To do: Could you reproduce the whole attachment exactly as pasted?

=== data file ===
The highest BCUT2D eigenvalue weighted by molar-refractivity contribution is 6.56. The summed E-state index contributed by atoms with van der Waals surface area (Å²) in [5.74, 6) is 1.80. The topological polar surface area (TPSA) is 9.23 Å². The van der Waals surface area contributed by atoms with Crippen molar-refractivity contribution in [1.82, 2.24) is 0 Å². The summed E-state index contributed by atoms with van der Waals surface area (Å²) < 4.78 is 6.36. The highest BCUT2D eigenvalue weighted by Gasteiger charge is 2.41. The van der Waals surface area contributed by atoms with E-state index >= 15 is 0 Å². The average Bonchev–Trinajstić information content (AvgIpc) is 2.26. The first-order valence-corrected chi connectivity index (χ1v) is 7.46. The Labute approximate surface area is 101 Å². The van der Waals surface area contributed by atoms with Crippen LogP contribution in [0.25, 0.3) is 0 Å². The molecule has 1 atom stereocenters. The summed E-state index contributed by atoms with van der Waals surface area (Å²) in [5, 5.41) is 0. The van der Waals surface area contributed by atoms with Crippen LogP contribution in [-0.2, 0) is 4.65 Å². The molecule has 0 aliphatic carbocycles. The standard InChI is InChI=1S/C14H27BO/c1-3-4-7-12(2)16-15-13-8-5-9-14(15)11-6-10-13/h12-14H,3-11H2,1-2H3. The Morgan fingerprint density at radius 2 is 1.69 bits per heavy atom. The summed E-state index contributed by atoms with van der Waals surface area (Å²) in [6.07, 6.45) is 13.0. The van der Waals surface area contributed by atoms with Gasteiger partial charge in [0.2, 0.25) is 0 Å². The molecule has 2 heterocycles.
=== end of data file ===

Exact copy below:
The highest BCUT2D eigenvalue weighted by molar-refractivity contribution is 6.56. The summed E-state index contributed by atoms with van der Waals surface area (Å²) in [5.74, 6) is 1.80. The topological polar surface area (TPSA) is 9.23 Å². The van der Waals surface area contributed by atoms with Crippen molar-refractivity contribution in [1.82, 2.24) is 0 Å². The summed E-state index contributed by atoms with van der Waals surface area (Å²) < 4.78 is 6.36. The highest BCUT2D eigenvalue weighted by Gasteiger charge is 2.41. The van der Waals surface area contributed by atoms with E-state index >= 15 is 0 Å². The average Bonchev–Trinajstić information content (AvgIpc) is 2.26. The first-order valence-corrected chi connectivity index (χ1v) is 7.46. The Labute approximate surface area is 101 Å². The van der Waals surface area contributed by atoms with Crippen LogP contribution in [0.25, 0.3) is 0 Å². The molecule has 1 atom stereocenters. The summed E-state index contributed by atoms with van der Waals surface area (Å²) in [5, 5.41) is 0. The van der Waals surface area contributed by atoms with Crippen LogP contribution in [-0.2, 0) is 4.65 Å². The molecule has 0 aliphatic carbocycles. The standard InChI is InChI=1S/C14H27BO/c1-3-4-7-12(2)16-15-13-8-5-9-14(15)11-6-10-13/h12-14H,3-11H2,1-2H3. The Morgan fingerprint density at radius 2 is 1.69 bits per heavy atom. The summed E-state index contributed by atoms with van der Waals surface area (Å²) in [6.07, 6.45) is 13.0. The van der Waals surface area contributed by atoms with Gasteiger partial charge in [0.2, 0.25) is 0 Å². The molecule has 2 heterocycles.